The career paths and trajectories of both Josh Bailey and Brock Nelson show that Nelson is poised for a breakout year for the New York Islanders.
It took several years for Josh Bailey to find his footing with the New York Islanders, but he has become one of the NHL’s top playmakers. Nelson brings a very different style of game, but the similarities between the two should give hope for a big year.
They are similar players, with Brock Nelson two years younger. Both players were first-round draft picks (Bailey 2008, Nelson 2010), drafted as centers, though Nelson has yet to make the move over to wing as Bailey did. That should change this year.
Both are tall, finesse, offensively gifted players who play positional, if not apathetic defense. And they hear about it from fans as career minus players, with Bailey the Isles fans’ favorite player to hate until Nelson came along.
Each player had early career success but plateaued instead of progressing.
Bailey had 35 points in his second season but it took him 4 more seasons to match that total again. Nelson has been steadily hovering around 40 points since joining the big club, but not increasing as you’d hope.
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Reason to Believe
It’s not all negative. Each of them is durable, averaging over 70 games played per year. Nelson has 99 combined goals in his first 5 seasons. Josh Bailey has broken through, having just had 56 and 71-point seasons, including an All-Star honor.
Some players simply take longer to gain confidence in the NHL, notably those that carry a quiet on-ice demeanor that lacks any outward passion or fire.
Bailey went into the 2016-17 season as a 26-year-old with eight NHL seasons under his belt. He found a steady home alongside a playmaking center, with a shoot-first winger on the other side, and he flourished.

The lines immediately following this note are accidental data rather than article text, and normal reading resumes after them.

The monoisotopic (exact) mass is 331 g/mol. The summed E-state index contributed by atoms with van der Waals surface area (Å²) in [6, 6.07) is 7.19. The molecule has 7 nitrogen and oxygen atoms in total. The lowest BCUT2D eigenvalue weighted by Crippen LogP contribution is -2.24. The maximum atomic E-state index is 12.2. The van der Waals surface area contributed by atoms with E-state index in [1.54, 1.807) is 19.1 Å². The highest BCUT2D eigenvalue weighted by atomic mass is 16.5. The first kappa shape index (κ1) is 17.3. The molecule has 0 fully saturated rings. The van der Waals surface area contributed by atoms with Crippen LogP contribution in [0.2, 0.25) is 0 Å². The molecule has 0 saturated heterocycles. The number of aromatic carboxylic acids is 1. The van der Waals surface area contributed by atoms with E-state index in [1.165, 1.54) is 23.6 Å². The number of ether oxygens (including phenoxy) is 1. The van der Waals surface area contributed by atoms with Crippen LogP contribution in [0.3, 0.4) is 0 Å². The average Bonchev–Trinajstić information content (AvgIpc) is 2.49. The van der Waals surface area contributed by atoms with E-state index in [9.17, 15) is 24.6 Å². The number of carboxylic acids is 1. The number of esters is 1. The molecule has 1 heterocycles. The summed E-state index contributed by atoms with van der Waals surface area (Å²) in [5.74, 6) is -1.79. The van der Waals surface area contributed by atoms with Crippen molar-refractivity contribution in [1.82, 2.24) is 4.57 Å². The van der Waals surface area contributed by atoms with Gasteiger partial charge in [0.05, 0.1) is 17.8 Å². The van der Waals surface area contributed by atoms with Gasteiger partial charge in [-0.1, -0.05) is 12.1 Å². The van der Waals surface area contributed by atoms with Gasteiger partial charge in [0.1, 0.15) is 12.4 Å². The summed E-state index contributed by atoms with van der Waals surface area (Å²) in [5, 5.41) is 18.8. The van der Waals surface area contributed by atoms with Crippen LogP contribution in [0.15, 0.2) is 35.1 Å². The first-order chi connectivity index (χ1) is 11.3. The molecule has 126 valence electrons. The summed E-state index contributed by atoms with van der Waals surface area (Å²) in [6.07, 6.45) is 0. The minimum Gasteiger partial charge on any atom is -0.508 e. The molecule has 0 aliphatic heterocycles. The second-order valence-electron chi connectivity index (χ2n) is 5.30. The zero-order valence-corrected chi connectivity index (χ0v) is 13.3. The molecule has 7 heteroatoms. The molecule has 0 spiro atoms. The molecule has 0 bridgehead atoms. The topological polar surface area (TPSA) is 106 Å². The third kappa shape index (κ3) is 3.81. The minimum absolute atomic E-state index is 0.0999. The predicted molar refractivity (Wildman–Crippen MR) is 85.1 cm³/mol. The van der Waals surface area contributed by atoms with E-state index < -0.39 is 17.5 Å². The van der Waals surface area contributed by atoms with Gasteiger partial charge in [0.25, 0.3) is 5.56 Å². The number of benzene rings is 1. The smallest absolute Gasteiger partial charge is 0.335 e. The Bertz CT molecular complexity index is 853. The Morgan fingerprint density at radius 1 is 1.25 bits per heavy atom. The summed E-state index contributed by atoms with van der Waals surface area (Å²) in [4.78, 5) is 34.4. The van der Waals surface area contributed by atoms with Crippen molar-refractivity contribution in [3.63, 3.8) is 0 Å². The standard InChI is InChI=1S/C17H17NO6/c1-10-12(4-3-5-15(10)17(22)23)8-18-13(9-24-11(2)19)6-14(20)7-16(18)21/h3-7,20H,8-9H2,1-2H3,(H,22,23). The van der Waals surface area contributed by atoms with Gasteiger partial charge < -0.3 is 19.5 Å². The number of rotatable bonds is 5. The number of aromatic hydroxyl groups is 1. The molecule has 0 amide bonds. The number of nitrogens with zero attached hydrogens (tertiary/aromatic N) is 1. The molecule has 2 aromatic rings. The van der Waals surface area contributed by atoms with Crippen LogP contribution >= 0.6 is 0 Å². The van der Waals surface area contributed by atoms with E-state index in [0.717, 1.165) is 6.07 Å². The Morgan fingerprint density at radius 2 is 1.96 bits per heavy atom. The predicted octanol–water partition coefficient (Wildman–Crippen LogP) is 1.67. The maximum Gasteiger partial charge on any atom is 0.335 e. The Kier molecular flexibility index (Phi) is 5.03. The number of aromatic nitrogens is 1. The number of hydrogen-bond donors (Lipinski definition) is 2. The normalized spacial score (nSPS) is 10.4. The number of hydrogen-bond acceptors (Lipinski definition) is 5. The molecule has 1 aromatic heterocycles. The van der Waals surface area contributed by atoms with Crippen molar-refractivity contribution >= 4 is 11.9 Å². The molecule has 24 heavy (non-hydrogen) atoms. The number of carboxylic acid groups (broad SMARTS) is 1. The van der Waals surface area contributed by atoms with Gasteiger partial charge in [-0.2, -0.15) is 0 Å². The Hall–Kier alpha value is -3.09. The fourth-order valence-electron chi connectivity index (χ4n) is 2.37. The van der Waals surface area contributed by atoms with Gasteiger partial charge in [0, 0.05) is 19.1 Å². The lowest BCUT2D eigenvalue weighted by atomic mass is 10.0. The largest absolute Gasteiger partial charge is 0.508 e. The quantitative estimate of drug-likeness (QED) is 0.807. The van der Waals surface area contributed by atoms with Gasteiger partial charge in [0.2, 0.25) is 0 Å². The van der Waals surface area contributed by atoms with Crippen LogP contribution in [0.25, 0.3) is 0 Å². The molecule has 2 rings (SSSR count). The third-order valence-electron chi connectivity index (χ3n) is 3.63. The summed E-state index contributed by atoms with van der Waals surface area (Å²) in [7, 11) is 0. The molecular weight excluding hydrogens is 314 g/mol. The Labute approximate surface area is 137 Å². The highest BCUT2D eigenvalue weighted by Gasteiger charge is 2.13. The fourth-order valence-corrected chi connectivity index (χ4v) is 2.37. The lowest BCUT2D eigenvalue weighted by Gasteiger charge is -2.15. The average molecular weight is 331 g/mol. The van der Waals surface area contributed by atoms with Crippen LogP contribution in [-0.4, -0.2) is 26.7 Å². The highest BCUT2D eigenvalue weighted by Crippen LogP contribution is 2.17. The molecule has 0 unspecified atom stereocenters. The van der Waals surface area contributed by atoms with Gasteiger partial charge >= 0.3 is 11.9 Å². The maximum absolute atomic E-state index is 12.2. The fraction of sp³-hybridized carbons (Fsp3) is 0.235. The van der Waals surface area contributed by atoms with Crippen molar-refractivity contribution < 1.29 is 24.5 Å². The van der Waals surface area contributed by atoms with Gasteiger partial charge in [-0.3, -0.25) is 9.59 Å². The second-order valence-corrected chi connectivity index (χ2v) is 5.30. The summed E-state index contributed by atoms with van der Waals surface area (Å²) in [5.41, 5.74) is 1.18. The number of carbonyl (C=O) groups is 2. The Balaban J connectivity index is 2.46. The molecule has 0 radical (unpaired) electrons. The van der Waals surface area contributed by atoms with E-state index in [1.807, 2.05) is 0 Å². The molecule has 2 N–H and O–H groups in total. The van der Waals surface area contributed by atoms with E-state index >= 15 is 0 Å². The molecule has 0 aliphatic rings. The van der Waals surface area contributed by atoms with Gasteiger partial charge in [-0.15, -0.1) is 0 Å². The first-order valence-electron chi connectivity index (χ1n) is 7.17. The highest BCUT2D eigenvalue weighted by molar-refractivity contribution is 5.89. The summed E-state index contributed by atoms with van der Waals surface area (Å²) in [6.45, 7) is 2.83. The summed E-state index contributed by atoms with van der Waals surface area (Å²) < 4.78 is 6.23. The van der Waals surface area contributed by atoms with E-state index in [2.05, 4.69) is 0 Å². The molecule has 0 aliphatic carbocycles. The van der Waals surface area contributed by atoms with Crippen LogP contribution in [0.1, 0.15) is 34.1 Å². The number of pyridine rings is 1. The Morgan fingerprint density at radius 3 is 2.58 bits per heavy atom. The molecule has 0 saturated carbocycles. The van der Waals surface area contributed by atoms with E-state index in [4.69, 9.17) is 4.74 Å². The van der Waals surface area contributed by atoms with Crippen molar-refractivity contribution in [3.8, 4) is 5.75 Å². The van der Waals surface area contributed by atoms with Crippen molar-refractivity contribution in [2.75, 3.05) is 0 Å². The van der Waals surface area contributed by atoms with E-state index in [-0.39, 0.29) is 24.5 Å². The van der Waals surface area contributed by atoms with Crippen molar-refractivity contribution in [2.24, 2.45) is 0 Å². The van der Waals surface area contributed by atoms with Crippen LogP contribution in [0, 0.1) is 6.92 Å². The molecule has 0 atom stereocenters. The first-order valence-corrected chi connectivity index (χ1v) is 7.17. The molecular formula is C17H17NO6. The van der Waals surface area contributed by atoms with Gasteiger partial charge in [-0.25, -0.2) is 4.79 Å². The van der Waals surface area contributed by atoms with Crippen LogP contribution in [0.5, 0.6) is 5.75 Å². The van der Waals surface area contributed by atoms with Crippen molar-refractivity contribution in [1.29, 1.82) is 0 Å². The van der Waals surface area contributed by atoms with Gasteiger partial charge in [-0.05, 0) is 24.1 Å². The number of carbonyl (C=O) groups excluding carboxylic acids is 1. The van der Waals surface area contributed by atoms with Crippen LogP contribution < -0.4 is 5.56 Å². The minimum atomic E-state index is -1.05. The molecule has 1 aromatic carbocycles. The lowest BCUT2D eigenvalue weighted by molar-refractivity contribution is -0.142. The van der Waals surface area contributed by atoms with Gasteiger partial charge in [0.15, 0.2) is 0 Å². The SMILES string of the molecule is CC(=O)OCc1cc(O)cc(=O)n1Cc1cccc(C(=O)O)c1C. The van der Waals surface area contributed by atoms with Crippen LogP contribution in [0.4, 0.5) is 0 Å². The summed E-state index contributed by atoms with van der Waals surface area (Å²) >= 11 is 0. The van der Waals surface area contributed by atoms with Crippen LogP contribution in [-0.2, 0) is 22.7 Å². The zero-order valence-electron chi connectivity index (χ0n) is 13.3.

The combination of the right pairings and experience gave Bailey the confidence to match the skill that made him the 9th overall pick in 2008.
Why Nelson Will Be Even Better
Nelson is now entering the 2018-19 season at the same 26 years old, and with five years of NHL experience. If Bailey’s path is the lead, Nelson will see a huge bump in production this season.
Comparing the five seasons prior to their breakout seasons (assuming Brock’s happens in 2018-19), his stats are better than Bailey’s, averaging 37.6 points per year vs 32.4 for Bailey over the five seasons prior to their 26-year-old season.
And he has done that while playing predominantly on the third line with a rotating door of bottom-six players like Ladd, Fritz, Prince, Ho-Sang, Clutterbuck, Wagner, Dal Colle, and Quine.
If Barry Trotz can find a way to move Nelson to the wing and pair him with playmakers, there is no reason to believe that he won’t be a 50-point player. Nelson is not an NHL center, but he can find the back of the net.
Nobody knows how the surplus of bottom six forwards will end up, but it’s no secret that Trotz likes to spread out his talent across several lines.
A second line of Nelson (LW), Beauvillier (C) and Bailey (RW) would give him playmakers who can feed him and play with speed, allowing him to not be forced to dictate pace but rather find space that others create for him.
So, let’s see how it plays out, but don’t be surprised if this time next year we’re talking about the steal that the Islanders got as they ink a team-friendly multi-year contract with Brock Nelson in advance of his arbitration hearing.